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A spherical mass m with radius r of a known fluid with density ρ floats in the vacuum. Calculate the pressure P at the distance x from the center due its own gravity.
Alsouros said:... at the distance x from the center due its own gravity.
We are on different wavelengths, here. I'm picturing a sphere of liquid in space where g = 0 and P = ρgh is zero. Looking for the pressure inside the sphere "due its OWN gravity". Remember it "floats in vacuum" whereas if it were at the surface of the Earth, g would pull it down to smash on the bottom of its container.P=ρgh
Delphi51 said:We are on different wavelengths, here. I'm picturing a sphere of liquid in space where g = 0 and P = ρgh is zero. Looking for the pressure inside the sphere "due its OWN gravity". Remember it "floats in vacuum" whereas if it were at the surface of the Earth, g would pull it down to smash on the bottom of its container.
uros said:The mass from the radius x:
V'=4πx³/3
m'=4πx³ρ/3
The pressure at the distance x:
P=ρgh
P=ρGm'(r-x)/x²
P=ρ²G4πx(r-x)/3
uros said:P → hydrostatic pressure
P=ρgh
P=ρ²G4πx(r-x)/3
Delphi51 said:Wouldn't the spherical shell with thickness dR be easier to work with?
A thin "column" would have to be wider at the top than at the bottom, wouldn't it?
In order to calculate the pressure inside a fluid sphere due to its own gravity, you will need to use the formula P = (2/3) * (G * rho^2) * (M^2 / R^4), where P is the pressure, G is the gravitational constant, rho is the density of the sphere, M is the mass of the sphere, and R is the radius of the sphere.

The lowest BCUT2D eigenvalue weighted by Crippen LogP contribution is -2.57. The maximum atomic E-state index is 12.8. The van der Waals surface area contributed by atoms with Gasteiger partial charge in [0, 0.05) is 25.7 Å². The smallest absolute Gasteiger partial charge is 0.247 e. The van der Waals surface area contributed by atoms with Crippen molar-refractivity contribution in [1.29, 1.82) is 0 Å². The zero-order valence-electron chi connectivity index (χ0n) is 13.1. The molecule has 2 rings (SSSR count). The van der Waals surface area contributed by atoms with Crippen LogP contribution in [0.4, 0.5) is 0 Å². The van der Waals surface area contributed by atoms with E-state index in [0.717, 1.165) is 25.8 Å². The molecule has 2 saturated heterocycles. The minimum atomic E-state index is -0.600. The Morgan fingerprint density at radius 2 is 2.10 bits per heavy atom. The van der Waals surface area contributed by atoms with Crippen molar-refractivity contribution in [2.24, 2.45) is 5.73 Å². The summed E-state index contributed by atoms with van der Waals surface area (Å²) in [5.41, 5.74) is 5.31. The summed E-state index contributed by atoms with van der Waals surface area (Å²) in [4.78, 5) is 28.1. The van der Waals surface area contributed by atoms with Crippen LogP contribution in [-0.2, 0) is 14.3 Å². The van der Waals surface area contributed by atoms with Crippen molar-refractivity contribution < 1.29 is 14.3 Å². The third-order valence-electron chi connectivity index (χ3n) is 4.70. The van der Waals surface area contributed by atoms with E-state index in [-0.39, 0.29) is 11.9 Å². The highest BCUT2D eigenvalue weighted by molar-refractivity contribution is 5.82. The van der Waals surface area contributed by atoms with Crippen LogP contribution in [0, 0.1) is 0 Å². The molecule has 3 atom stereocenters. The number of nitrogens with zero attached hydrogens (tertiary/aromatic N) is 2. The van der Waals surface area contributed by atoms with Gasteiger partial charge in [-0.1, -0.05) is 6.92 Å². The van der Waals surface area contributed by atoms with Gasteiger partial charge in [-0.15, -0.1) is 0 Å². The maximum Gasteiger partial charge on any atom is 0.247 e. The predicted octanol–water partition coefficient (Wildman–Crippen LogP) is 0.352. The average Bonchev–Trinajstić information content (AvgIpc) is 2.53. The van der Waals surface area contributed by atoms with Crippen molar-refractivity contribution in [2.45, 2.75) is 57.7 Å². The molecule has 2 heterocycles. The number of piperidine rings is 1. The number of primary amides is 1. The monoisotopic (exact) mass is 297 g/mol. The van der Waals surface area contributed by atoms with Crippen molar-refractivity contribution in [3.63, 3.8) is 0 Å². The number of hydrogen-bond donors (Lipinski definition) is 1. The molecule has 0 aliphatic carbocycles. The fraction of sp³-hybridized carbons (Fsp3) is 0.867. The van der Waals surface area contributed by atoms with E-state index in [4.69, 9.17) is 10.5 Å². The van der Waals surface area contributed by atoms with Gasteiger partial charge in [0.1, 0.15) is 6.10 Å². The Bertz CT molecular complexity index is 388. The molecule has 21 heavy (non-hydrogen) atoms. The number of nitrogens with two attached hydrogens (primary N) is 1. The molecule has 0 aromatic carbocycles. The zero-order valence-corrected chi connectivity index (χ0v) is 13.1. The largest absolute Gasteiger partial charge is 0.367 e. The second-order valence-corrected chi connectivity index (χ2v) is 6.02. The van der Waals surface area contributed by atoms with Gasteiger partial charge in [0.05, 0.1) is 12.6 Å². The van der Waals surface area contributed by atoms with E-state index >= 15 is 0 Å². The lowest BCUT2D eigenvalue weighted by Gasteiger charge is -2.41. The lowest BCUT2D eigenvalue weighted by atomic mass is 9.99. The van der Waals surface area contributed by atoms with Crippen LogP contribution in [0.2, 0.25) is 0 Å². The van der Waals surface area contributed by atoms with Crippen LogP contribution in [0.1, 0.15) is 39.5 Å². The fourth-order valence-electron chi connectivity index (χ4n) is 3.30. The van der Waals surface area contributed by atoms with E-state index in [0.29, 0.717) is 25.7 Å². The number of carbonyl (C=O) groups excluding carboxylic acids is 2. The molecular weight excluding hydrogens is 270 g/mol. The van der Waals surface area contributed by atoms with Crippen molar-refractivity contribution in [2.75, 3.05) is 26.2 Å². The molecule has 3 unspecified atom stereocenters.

The pressure inside a fluid sphere due to its own gravity is affected by the density and mass of the sphere, as well as the gravitational constant and the radius of the sphere.
No, the pressure inside a fluid sphere due to its own gravity is not constant throughout the entire sphere. It decreases towards the outer edges of the sphere due to the decreasing strength of the gravitational force.
The pressure inside a fluid sphere due to its own gravity is higher than the pressure at the surface of the sphere. This is because the weight of the fluid above the surface exerts a downward force, increasing the pressure at the center of the sphere.
No, the pressure inside a fluid sphere due to its own gravity cannot be negative. This is because the gravitational force always acts inwards, causing the pressure to be positive at all points within the sphere.